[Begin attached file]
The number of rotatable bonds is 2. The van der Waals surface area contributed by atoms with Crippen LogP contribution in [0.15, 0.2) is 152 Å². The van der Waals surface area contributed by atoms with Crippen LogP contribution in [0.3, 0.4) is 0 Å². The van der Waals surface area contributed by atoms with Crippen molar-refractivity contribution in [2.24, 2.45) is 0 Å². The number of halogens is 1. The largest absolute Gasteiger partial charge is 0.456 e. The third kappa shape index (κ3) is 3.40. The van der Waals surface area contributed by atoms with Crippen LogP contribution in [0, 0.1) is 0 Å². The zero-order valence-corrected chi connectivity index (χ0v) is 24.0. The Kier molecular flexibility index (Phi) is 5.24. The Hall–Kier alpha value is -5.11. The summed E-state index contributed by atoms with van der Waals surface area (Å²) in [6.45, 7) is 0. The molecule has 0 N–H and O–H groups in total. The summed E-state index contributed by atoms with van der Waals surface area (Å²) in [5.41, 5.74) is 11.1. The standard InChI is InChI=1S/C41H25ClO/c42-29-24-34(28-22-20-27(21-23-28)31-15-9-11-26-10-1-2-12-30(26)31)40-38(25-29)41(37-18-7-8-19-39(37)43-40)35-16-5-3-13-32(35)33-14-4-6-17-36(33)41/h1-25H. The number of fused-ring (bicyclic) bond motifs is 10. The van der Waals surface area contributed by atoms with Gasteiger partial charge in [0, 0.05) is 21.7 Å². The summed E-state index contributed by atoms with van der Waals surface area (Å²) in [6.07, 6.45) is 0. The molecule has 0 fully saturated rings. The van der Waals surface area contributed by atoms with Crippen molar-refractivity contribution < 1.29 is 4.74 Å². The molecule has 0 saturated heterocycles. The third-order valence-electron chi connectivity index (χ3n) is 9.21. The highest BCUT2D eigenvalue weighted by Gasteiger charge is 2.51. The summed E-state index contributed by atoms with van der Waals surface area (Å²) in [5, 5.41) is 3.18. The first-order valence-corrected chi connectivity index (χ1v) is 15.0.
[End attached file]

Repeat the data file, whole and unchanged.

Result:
The number of rotatable bonds is 2. The van der Waals surface area contributed by atoms with Crippen LogP contribution in [0.15, 0.2) is 152 Å². The van der Waals surface area contributed by atoms with Crippen LogP contribution in [0.3, 0.4) is 0 Å². The van der Waals surface area contributed by atoms with Crippen molar-refractivity contribution in [2.24, 2.45) is 0 Å². The number of halogens is 1. The largest absolute Gasteiger partial charge is 0.456 e. The third kappa shape index (κ3) is 3.40. The van der Waals surface area contributed by atoms with Crippen LogP contribution in [0, 0.1) is 0 Å². The zero-order valence-corrected chi connectivity index (χ0v) is 24.0. The Kier molecular flexibility index (Phi) is 5.24. The Hall–Kier alpha value is -5.11. The summed E-state index contributed by atoms with van der Waals surface area (Å²) in [6.45, 7) is 0. The molecule has 0 N–H and O–H groups in total. The summed E-state index contributed by atoms with van der Waals surface area (Å²) in [5.41, 5.74) is 11.1. The standard InChI is InChI=1S/C41H25ClO/c42-29-24-34(28-22-20-27(21-23-28)31-15-9-11-26-10-1-2-12-30(26)31)40-38(25-29)41(37-18-7-8-19-39(37)43-40)35-16-5-3-13-32(35)33-14-4-6-17-36(33)41/h1-25H. The number of fused-ring (bicyclic) bond motifs is 10. The van der Waals surface area contributed by atoms with Gasteiger partial charge in [0, 0.05) is 21.7 Å². The summed E-state index contributed by atoms with van der Waals surface area (Å²) in [6.07, 6.45) is 0. The molecule has 0 fully saturated rings. The van der Waals surface area contributed by atoms with Crippen molar-refractivity contribution < 1.29 is 4.74 Å². The molecule has 0 saturated heterocycles. The third-order valence-electron chi connectivity index (χ3n) is 9.21. The highest BCUT2D eigenvalue weighted by Gasteiger charge is 2.51. The summed E-state index contributed by atoms with van der Waals surface area (Å²) in [5, 5.41) is 3.18. The first-order valence-corrected chi connectivity index (χ1v) is 15.0.